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在线翻译:
szdaily -> Opinion
An EU era of ‘Merkron’
    2017-June-5  08:53    Shenzhen Daily

Winton Dong

dht0620@126.com

WHAT’S the relationship between wind and fire? “It extinguishes the small, it inflames the great,” said French writer Roger de Bussy-Rabutin.

Three years ago, Emmanuel Macron was virtually unknown. He was not even a small fire at that time. But on May 7 this year, the 39-year-old pro-EU independent centralist, like a great fire inflamed by a whirlwind, engulfed the whole of Europe and won a resounding victory against far-right candidate Marine Le Pen to become the eighth president of France’s fifth republic and youngest-ever president of the country.

As a political newcomer, Macron has never before held elected office in France. He left Francois Hollande’s Socialist government in August 2016 and formed En Marche (On the Move), a political movement he says is neither of the left nor the right and which has attracted 250,000 members so far.

As a young leader who vows to unite a fragmented France and invigorate Europe, Macron’s victory represents a reprieve for the continent from lingering disintegration. With Britain’s determination to exit the European Union (EU), Germany and France are now surely two of the most important nations in the bloc. On May 15, only one day after taking office, as the new host of the Elysee Palace, Macron set sail to Germany and met with German Chancellor Angela Merkel. Some media outlets dubbed their meeting as the beginning of the “Merkron” (Merkel and Macron) era, noting that the two powerful leaders would not only enhance mutual relations but also try to revive the trouble-riddled 28-member European Union.

Despite the fact that Macron has brought some fresh air to his country and EU as a whole, there are still many stumbling blocks at home and abroad for him to step over in the coming years.

Firstly, the left-right division has dominated France for decades. As his archrival, Le Pen’s far-right National Front won 34 percent of the vote in this year’s presidential election, nearly double what her father Jean-Marie secured in 2002. In order to smash such a division, Macron needs to forge a wider base of support in parliamentary elections this month since his own party is only 1 year old. After his election victory, Macron quickly appointed 46-year-old Edouard Philippe, a conservative and the mayor of the port city Le Havre, as prime minister in a move to enlarge his political appeal and weaken his opponents. It was the first time in modern French politics that a president had appointed a prime minister from outside his camp.

Secondly, Macron also faces great challenges to inject new life into France’s moribund economy by delivering more jobs especially for young people and bring hope for those immigrants in depressed situations. According to the latest statistics, unemployment in France is at about 10 percent at the moment. However, the unemployment rate among the young working class (under the age of 25) is as high as 20 percent. If no more job opportunities can be created, these unemployed and depressed youth will turn out to be a strong force that may well work to destabilize French society and go against the administration of Macron.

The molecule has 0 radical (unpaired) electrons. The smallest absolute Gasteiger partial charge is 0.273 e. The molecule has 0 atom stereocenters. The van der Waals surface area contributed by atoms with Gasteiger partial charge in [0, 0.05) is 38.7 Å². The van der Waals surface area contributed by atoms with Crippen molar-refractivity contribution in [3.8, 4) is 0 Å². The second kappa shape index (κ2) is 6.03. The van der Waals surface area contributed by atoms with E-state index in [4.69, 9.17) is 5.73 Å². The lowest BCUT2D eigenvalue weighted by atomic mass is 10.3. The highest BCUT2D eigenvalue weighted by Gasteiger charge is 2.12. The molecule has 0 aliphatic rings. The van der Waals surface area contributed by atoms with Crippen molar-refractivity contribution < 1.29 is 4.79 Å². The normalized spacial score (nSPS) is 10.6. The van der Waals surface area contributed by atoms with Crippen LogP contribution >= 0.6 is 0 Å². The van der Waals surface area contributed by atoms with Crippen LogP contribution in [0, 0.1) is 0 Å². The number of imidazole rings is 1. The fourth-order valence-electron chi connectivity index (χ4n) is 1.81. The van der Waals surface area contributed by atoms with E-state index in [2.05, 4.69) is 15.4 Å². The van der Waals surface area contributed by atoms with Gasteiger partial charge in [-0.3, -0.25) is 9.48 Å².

Fighting against terrorism is another hard nut for Macron and many other European leaders. The seven innocent people who died in the London Bridge and Borough Market attack Saturday were the latest victims in a wave of attacks that have swept Europe and killed at least 309 lives since 2015. The security situation in France is even worse. On Jan. 7, 2015, masked gunmen stormed the Paris office of Charlie Hebdo, a newspaper that published a caricature of the Prophet Mohammad, killing 12 people including the editor. On the night of Nov. 13, 2015, when concertgoers were enjoying a concert in central Paris and soccer fans were watching a match between France and Germany at the Stade de France, a series of terror attacks occurred, killing 153 people and leaving the nation in mourning and the whole world in outrage. France has been under a state of emergency since the massacre. On April 20 this year, just days before the first round of presidential voting, a gunman ambushed three Parisian police on the Champs-Elysees, killing one and wounding two others.

Besides mounting domestic problems and terror attacks, there is also potential trouble from other European nations. Germany and France have traditionally been regarded as the most important driving forces behind European integration. However, some analysts warn that the two leaders have different prospects for the EU, which may possibly put the two countries at odds in the future. According to German magazine Der Spiegel, Macron has long wanted a European Union that gives Brussels more power, instead of seeing Berlin “taking the helm.” On the contrary, there is also some skepticism within Merkel’s government about Macron’s call for closer integration. Under these circumstances, the German chancellor recently had to soothe her party members by saying that Germany would not need to change its economic course just because Macron was elected.

(The author is the editor-in-chief of the Shenzhen Daily with a Ph.D. from the Journalism and Communication School of Wuhan University.)

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